Tourists visiting our country in ever-increasing numbers have become an integral part of our landscape, blending in our daily lives. But where do these Europeans, Asians and other recurring guests retreat to once they are done getting their tan right on our sandy beaches? If you are thinking of hotels, take another guess. Because, as surprising as this may sound, only under 20% of our tourists stay in our one-to-five-star hotels.
Our influx of travellers has been on the high tide for many years now. Yet, as they came to our shores in even greater numbers as was the case last year – over 120,000 more tourists visited Mauritius as compared to 2015 –, they seem to stray away from the trend of hotel accommodation. Despite better performances in terms of room and bed occupancy rates, our hotels are actually attracting a smaller proportion of incoming tourists. An analysis of Statistics Mauritius 2015-2016 data sets indeed allows for this interesting but none-the-less astonishing finding. Figures indicate that this particular type of accommodation retained only 17.5% of total tourists in 2016, denoting a further 0.2% decrease from the previous year. Even our large hotels, which account for 80% of tourists in hotel, stagnate at a 14.2% retention rate.
So where are more than four-fifths of our foreign visitors staying at these days? In private villas, inns, guestrooms and, perhaps, the apartment next door. According to Mauritius Tourism and Promotion Authority records, 900 and 152 individuals currently own licenses for tourist residences and guesthouses respectively. These cheaper alternative accommodation services have become popular with our tourists, who are likely seeking more autonomous travel experiences.
With these new stakeholders in the playing field, it is undeniable that hotels across the island are gradually forfeiting their piece of the cake. A 2014 publication by the Axys Group about the Mauritian tourism industry underscored this loss of hotel market share at an annualized rate of 3.6% since 2008. Within this framework, there is a need to review our economic strategies.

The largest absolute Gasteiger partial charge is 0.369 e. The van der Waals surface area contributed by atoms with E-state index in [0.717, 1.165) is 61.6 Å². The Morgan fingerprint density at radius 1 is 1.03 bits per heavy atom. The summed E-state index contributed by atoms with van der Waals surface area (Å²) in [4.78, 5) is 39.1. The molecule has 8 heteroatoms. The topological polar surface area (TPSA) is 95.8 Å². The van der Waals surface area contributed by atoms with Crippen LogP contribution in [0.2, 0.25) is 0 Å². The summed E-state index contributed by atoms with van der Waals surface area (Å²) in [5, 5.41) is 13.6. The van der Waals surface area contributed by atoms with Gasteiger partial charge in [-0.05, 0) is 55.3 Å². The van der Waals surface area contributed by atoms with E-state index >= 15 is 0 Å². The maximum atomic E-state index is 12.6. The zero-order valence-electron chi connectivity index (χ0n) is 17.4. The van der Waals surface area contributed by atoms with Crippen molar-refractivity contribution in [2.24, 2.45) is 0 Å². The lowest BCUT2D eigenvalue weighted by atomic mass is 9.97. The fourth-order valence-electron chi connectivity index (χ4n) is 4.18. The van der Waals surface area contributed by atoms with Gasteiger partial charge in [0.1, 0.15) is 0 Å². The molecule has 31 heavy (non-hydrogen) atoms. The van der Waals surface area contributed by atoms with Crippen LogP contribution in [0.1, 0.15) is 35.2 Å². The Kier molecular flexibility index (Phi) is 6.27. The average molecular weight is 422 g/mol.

The increase in the number of hotel rooms to cater for the steady growth in tourist arrivals equates to a rise in employment. At least, this is what former Deputy Prime Minister and Minister of Tourism Xavier Duval had to say back in 2016: “We hope to have 600 additional rooms per year, with the aim of maintaining our growth.” But judging from statistics, such endeavors may prove barren given the already small fraction of tourists that existing hotels are able to bring to their quarters. And while employment rate official statistics within the tourism sector may fail to account for emerging alternative accommodation providers, these SMEs may very well lead the way to an expanding hospitality industry.
It is to be observed that the construction of hotel establishments has been stagnant for the past few years. From 112 in 2014 to 115 in 2015, we had 113 hotels at the end of 2016, two of which were closed for renovation works. Yet Mauritius is still able to cater for the growing number of inbound travellers. This other side of the success story of one of our major economic pillars thus raises another question: if the Mauritian layperson is able to drive the tourism industry to some extent, does this not provide an argument against the current land grabbing to turn public beaches into construction sites for yet other –inefficient – luxury hotels?
Authors: Peerally Zainah
(submitted as part of assignment for the module Digital Journalism)
Reference: Statistics Mauritius